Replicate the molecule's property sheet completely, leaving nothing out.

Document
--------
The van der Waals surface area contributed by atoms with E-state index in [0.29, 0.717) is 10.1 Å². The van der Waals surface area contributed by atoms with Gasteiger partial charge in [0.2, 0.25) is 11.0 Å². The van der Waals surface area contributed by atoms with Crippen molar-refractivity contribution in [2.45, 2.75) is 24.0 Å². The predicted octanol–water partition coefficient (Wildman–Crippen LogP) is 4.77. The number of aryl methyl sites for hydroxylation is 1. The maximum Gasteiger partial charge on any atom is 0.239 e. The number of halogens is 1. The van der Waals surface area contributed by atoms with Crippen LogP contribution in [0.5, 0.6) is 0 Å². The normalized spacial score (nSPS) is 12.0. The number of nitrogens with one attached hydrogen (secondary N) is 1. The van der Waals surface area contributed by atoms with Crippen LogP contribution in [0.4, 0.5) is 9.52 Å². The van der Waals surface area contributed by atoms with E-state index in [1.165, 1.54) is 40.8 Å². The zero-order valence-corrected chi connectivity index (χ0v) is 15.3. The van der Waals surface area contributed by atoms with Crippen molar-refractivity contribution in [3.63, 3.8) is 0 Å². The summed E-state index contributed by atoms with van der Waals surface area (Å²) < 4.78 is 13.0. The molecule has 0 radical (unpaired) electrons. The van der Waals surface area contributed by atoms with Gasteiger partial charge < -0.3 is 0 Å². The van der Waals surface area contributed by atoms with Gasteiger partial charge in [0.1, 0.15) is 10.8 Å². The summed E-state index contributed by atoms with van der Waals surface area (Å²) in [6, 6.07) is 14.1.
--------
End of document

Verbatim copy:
The van der Waals surface area contributed by atoms with E-state index in [0.29, 0.717) is 10.1 Å². The van der Waals surface area contributed by atoms with Gasteiger partial charge in [0.2, 0.25) is 11.0 Å². The van der Waals surface area contributed by atoms with Crippen molar-refractivity contribution in [2.45, 2.75) is 24.0 Å². The predicted octanol–water partition coefficient (Wildman–Crippen LogP) is 4.77. The number of aryl methyl sites for hydroxylation is 1. The maximum Gasteiger partial charge on any atom is 0.239 e. The number of halogens is 1. The van der Waals surface area contributed by atoms with Crippen LogP contribution in [0.5, 0.6) is 0 Å². The normalized spacial score (nSPS) is 12.0. The number of nitrogens with one attached hydrogen (secondary N) is 1. The van der Waals surface area contributed by atoms with Crippen LogP contribution in [0.4, 0.5) is 9.52 Å². The van der Waals surface area contributed by atoms with E-state index in [1.165, 1.54) is 40.8 Å². The zero-order valence-corrected chi connectivity index (χ0v) is 15.3. The van der Waals surface area contributed by atoms with Crippen molar-refractivity contribution in [3.63, 3.8) is 0 Å². The summed E-state index contributed by atoms with van der Waals surface area (Å²) < 4.78 is 13.0. The molecule has 0 radical (unpaired) electrons. The van der Waals surface area contributed by atoms with Gasteiger partial charge < -0.3 is 0 Å². The van der Waals surface area contributed by atoms with Gasteiger partial charge in [0.1, 0.15) is 10.8 Å². The summed E-state index contributed by atoms with van der Waals surface area (Å²) in [6, 6.07) is 14.1.